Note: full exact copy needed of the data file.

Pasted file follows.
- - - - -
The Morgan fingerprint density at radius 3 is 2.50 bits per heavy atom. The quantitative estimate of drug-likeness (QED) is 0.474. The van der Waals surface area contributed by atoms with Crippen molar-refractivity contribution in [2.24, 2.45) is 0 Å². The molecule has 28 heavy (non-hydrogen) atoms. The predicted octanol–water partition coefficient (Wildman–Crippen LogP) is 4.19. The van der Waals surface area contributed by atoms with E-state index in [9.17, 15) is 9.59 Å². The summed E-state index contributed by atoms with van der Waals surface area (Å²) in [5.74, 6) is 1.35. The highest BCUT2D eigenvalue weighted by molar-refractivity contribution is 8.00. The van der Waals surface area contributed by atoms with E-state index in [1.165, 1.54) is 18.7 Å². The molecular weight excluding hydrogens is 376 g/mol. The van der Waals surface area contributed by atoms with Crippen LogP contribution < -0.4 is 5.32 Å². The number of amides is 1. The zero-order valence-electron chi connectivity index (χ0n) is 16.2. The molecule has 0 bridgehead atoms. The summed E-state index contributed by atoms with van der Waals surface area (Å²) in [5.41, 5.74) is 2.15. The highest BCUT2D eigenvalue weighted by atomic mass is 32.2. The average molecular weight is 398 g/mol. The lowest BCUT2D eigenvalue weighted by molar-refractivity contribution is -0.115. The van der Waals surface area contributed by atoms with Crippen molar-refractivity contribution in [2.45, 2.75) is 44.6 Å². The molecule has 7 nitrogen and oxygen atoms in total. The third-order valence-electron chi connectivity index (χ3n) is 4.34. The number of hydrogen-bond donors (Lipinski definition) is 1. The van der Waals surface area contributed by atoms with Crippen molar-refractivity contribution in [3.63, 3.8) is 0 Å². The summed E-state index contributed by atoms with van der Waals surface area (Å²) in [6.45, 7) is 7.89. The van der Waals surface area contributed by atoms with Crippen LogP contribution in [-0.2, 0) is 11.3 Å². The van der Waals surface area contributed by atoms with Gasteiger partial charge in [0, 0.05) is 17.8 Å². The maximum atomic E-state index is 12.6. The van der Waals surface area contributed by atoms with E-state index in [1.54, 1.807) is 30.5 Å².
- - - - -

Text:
The Morgan fingerprint density at radius 3 is 2.50 bits per heavy atom. The quantitative estimate of drug-likeness (QED) is 0.474. The van der Waals surface area contributed by atoms with Crippen molar-refractivity contribution in [2.24, 2.45) is 0 Å². The molecule has 28 heavy (non-hydrogen) atoms. The predicted octanol–water partition coefficient (Wildman–Crippen LogP) is 4.19. The van der Waals surface area contributed by atoms with E-state index in [9.17, 15) is 9.59 Å². The summed E-state index contributed by atoms with van der Waals surface area (Å²) in [5.74, 6) is 1.35. The highest BCUT2D eigenvalue weighted by molar-refractivity contribution is 8.00. The van der Waals surface area contributed by atoms with E-state index in [1.165, 1.54) is 18.7 Å². The molecular weight excluding hydrogens is 376 g/mol. The van der Waals surface area contributed by atoms with Crippen LogP contribution < -0.4 is 5.32 Å². The number of amides is 1. The zero-order valence-electron chi connectivity index (χ0n) is 16.2. The molecule has 0 bridgehead atoms. The summed E-state index contributed by atoms with van der Waals surface area (Å²) in [5.41, 5.74) is 2.15. The highest BCUT2D eigenvalue weighted by atomic mass is 32.2. The average molecular weight is 398 g/mol. The lowest BCUT2D eigenvalue weighted by molar-refractivity contribution is -0.115. The van der Waals surface area contributed by atoms with Crippen molar-refractivity contribution in [2.45, 2.75) is 44.6 Å². The molecule has 7 nitrogen and oxygen atoms in total. The third-order valence-electron chi connectivity index (χ3n) is 4.34. The number of hydrogen-bond donors (Lipinski definition) is 1. The van der Waals surface area contributed by atoms with Crippen molar-refractivity contribution in [3.63, 3.8) is 0 Å². The summed E-state index contributed by atoms with van der Waals surface area (Å²) in [6.45, 7) is 7.89. The van der Waals surface area contributed by atoms with Crippen LogP contribution in [-0.2, 0) is 11.3 Å². The van der Waals surface area contributed by atoms with Gasteiger partial charge in [0, 0.05) is 17.8 Å². The maximum atomic E-state index is 12.6. The van der Waals surface area contributed by atoms with E-state index in [1.54, 1.807) is 30.5 Å².